Online Library of Selected Images:
EVENTS - World War II in the Pacific
Miscellaneous Operations and Actions, 1942

Doolittle Raid on Japan, 18 April 1942

The April 1942 air attack on Japan, launched from the aircraft carrier Hornet and led by Lieutenant Colonel James H. Doolittle, was the most daring operation yet undertaken by the United States in the young Pacific War. Though conceived as a diversion that would also boost American and allied morale, the raid generated strategic benefits that far outweighed its limited goals.

The raid had its roots in a chance observation that it was possible to launch Army twin-engined bombers from an aircraft carrier, making feasible an early air attack on Japan. Appraised of the idea in January 1942, U.S. Fleet commander Admiral Ernest J. King and Air Forces leader General Henry H. Arnold greeted it with enthusiasm. Arnold assigned the technically-astute Doolittle to organize and lead a suitable air group. The modern, but relatively well-tested B-25B "Mitchell" medium bomber was selected as the delivery vehicle and tests showed that it could fly off a carrier with a useful bomb load and enough fuel to hit Japan and continue on to airfields in China.

Gathering volunteer air crews for an unspecified, but admittedly dangerous mission, Doolittle embarked on a vigourous program of special training for his men and modifications to their planes. The new carrier Hornet was sent to the Pacific to undertake the Navy's part of the mission. So secret was the operation that her Commanding Officer, Captain Marc A. Mitscher, had no idea of his ship's upcoming employment until shortly before sixteen B-25s were loaded on her flight deck. On 2 April 1942 Hornet put to sea and headed west across the vast Pacific.

Joined in mid-ocean on 13 April by Vice Admiral William F. Halsey's flagship Enterprise, which would provide air cover during the approach, Hornet steamed toward a planned 18 April afternoon launching point some 400 miles from Japan. However, before dawn on 18 April, enemy picket boats were encountered much further east than expected. These were evaded or sunk, but got off radio warnings, forcing the planes to take off around 8 AM, while still more than 600 miles out.

Most of the sixteen B-25s, each with a five-man crew, attacked the Tokyo area, with a few hitting Nagoya. Damage to the intended military targets was modest, and none of the planes reached the Chinese airfields (though all but a few of their crewmen survived). However, the Japanese high command was deeply embarrassed. Three of the eight American airmen they had captured were executed. Spurred by Combined Fleet commander Admiral Isoroku Yamamoto, they also resolved to eliminate the risk of any more such raids by the early destruction of America's aircraft carriers, a decision that led them to disaster at the Battle of Midway a month and a half later.

This page features a historical overview of the Doolittle Raid on Japan, images of USS Hornet launching Army bombers on the morning of 18 April 1942 and other combat views taken on that day.

Images related to the Doolittle Raid:


Click photograph for larger image.

Photo #: NH 97500

Doolittle Raid on Japan, April 1942


USS Nashville (CL-43) firing her 6"/47 main battery guns at a Japanese picket boat encountered by the raid task force, 18 April 1942.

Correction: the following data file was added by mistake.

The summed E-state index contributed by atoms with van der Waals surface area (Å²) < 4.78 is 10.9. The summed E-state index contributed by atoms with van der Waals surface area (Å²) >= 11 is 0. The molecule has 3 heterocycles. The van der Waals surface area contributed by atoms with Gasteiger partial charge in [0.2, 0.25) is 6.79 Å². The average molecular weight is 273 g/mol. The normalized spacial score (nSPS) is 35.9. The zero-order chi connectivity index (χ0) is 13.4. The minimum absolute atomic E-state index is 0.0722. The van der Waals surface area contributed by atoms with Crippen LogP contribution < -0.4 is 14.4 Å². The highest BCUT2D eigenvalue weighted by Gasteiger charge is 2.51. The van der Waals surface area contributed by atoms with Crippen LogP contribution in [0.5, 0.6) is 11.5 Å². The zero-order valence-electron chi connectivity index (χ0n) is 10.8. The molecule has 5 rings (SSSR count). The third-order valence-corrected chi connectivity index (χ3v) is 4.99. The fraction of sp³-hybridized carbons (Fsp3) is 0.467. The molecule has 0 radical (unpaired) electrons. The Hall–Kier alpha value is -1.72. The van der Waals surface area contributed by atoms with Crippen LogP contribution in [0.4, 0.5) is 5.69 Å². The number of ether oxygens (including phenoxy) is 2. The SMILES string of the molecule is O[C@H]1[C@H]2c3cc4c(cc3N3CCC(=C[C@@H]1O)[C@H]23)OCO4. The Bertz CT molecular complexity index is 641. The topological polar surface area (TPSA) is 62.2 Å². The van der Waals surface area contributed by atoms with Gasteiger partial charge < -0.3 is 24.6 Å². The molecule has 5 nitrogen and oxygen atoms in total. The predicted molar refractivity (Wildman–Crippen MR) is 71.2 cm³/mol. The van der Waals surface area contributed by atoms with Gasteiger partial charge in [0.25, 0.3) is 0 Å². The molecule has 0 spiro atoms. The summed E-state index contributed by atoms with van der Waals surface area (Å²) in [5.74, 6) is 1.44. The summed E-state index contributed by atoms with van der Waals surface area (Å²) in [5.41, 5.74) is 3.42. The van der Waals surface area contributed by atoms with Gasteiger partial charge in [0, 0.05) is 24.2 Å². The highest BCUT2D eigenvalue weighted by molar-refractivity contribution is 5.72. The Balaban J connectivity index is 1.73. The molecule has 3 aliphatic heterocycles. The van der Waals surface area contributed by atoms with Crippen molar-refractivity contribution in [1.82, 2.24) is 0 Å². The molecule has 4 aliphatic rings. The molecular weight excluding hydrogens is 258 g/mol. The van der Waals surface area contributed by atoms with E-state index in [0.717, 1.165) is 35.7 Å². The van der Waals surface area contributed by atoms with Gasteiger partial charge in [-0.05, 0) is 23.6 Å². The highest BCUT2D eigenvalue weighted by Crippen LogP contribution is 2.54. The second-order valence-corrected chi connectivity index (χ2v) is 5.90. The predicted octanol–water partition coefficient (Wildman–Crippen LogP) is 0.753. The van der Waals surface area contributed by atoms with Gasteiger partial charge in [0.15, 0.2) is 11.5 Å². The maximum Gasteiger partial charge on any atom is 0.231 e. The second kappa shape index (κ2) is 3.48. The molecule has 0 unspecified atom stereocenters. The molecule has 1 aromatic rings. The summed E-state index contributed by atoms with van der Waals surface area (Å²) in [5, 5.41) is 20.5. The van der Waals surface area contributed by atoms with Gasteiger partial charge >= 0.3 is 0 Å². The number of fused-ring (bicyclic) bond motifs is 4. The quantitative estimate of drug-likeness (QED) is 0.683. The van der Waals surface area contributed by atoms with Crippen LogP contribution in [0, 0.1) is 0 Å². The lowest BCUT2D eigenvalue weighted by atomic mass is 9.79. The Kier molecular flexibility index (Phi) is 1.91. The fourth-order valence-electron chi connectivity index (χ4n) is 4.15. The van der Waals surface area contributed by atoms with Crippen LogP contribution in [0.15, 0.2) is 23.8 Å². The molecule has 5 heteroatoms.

Photographed from USS Salt Lake City (CA-25).

Official U.S. Navy Photograph, from the collections of the Naval History and Heritage Command.

Online Image: 43KB; 740 x 610 pixels

 
Photo #: 80-G-41197

Doolittle Raid on Japan, April 1942


USS Hornet (CV-8) launches Army Air Force B-25B bombers, at the start of the first U.S. air raid on the Japanese home islands, 18 April 1942.

Official U.S. Navy Photograph, National Archives collection.

>Online Image: 99KB; 740 x 600 pixels

Reproductions of this image may be available through the National Archives.

 
Photo #: 80-G-41196

Doolittle Raid on Japan, April 1942


An Army Air Force B-25B bomber takes off from USS Hornet (CV-8) at the start of the raid, 18 April 1942.
Note men watching from the signal lamp platform at right.

Official U.S. Navy Photograph, National Archives collection.

Online Image: 114KB; 740 x 600 pixels

Reproductions may be available through the National Archives.

 
Photo #: 80-G-41194

Doolittle Raid on Japan, April 1942


An Army Air Forces B-25B bombers awaits the takeoff signal on the flight deck of USS Hornet (CV-8), as the raid is launched, 18 April 1942.
Note Flight Deck Officer holding launch flag at right, and white stripes painted on the flight deck to guide the pilot's alignment of his plane's nose and port side wheels.

Official U.S. Navy Photograph, National Archives collection.

Online Image: 120KB; 740 x 605 pixels

Reproductions may be available through the National Archives.

 
Photo #: NH 53420

Doolittle Raid on Japan, 18 April 1942


USAAF B-25B bomber lines up for takeoff from USS Hornet (CV-8), on the morning of 18 April 1942. Note white lines painted on the flight deck, below the plane's nose and port side wheels, to guide the pilot during his takeoff run.
This is the 3rd or 4th plane to be launched.

U.S. Naval History & Heritage Command Photograph.

Online Image: 99KB; 740 x 610 pixels

 
Photo #: NH 53435

Doolittle Raid on Japan, 18 April 1942


USAAF B-25B bombers prepare to take off from USS Hornet (CV-8), on the morning of 18 April 1942. These are the last five or six planes to be launched.

U.S. Naval History & Heritage Command Photograph.

Online Image: 70KB; 740 x 600 pixels

 
Photo #: NH 53419

Doolittle Raid on Japan, 18 April 1942


A USAAF B-25B bomber flies over USS Hornet (CV-8) while on its way to attack targets in Japan, just after it was launched on the morning of 18 April 1942.

U.S. Naval History & Heritage Command Photograph.

Online Image: 95KB; 740 x 605 pixels

 


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